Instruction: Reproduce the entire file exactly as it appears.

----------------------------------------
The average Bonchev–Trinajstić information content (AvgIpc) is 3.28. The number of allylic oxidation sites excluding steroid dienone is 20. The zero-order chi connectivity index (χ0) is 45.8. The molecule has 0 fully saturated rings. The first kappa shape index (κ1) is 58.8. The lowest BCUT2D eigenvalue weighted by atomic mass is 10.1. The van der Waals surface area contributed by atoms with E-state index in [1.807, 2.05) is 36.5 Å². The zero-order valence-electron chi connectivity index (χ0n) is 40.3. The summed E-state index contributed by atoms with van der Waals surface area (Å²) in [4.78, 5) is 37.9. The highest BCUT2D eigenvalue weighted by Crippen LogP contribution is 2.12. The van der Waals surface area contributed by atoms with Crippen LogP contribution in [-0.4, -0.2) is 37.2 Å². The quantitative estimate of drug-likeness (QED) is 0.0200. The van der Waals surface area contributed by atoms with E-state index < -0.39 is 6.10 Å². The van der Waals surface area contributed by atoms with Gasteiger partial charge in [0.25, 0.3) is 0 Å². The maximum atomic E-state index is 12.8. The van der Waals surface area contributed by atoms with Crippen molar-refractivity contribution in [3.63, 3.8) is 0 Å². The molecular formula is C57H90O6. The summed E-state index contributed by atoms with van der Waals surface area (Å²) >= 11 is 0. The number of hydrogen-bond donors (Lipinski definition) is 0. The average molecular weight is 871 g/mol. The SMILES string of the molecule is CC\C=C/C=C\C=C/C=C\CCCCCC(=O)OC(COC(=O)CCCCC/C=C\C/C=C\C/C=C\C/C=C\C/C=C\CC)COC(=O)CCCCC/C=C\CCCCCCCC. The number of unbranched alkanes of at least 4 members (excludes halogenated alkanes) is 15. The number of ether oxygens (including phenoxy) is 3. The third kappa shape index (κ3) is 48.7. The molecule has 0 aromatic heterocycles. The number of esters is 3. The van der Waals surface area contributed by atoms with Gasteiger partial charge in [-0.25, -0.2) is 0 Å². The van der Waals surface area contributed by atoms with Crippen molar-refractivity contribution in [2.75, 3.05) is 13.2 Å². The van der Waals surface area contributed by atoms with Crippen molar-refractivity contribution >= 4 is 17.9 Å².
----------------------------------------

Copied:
The average Bonchev–Trinajstić information content (AvgIpc) is 3.28. The number of allylic oxidation sites excluding steroid dienone is 20. The zero-order chi connectivity index (χ0) is 45.8. The molecule has 0 fully saturated rings. The first kappa shape index (κ1) is 58.8. The lowest BCUT2D eigenvalue weighted by atomic mass is 10.1. The van der Waals surface area contributed by atoms with E-state index in [1.807, 2.05) is 36.5 Å². The zero-order valence-electron chi connectivity index (χ0n) is 40.3. The summed E-state index contributed by atoms with van der Waals surface area (Å²) in [4.78, 5) is 37.9. The highest BCUT2D eigenvalue weighted by Crippen LogP contribution is 2.12. The van der Waals surface area contributed by atoms with Crippen LogP contribution in [-0.4, -0.2) is 37.2 Å². The quantitative estimate of drug-likeness (QED) is 0.0200. The van der Waals surface area contributed by atoms with E-state index < -0.39 is 6.10 Å². The van der Waals surface area contributed by atoms with Gasteiger partial charge in [0.25, 0.3) is 0 Å². The maximum atomic E-state index is 12.8. The van der Waals surface area contributed by atoms with Crippen molar-refractivity contribution in [3.63, 3.8) is 0 Å². The molecular formula is C57H90O6. The summed E-state index contributed by atoms with van der Waals surface area (Å²) >= 11 is 0. The number of hydrogen-bond donors (Lipinski definition) is 0. The average molecular weight is 871 g/mol. The SMILES string of the molecule is CC\C=C/C=C\C=C/C=C\CCCCCC(=O)OC(COC(=O)CCCCC/C=C\C/C=C\C/C=C\C/C=C\C/C=C\CC)COC(=O)CCCCC/C=C\CCCCCCCC. The number of unbranched alkanes of at least 4 members (excludes halogenated alkanes) is 15. The number of ether oxygens (including phenoxy) is 3. The third kappa shape index (κ3) is 48.7. The molecule has 0 aromatic heterocycles. The number of esters is 3. The van der Waals surface area contributed by atoms with Gasteiger partial charge in [-0.25, -0.2) is 0 Å². The van der Waals surface area contributed by atoms with Crippen molar-refractivity contribution in [2.75, 3.05) is 13.2 Å². The van der Waals surface area contributed by atoms with Crippen molar-refractivity contribution >= 4 is 17.9 Å².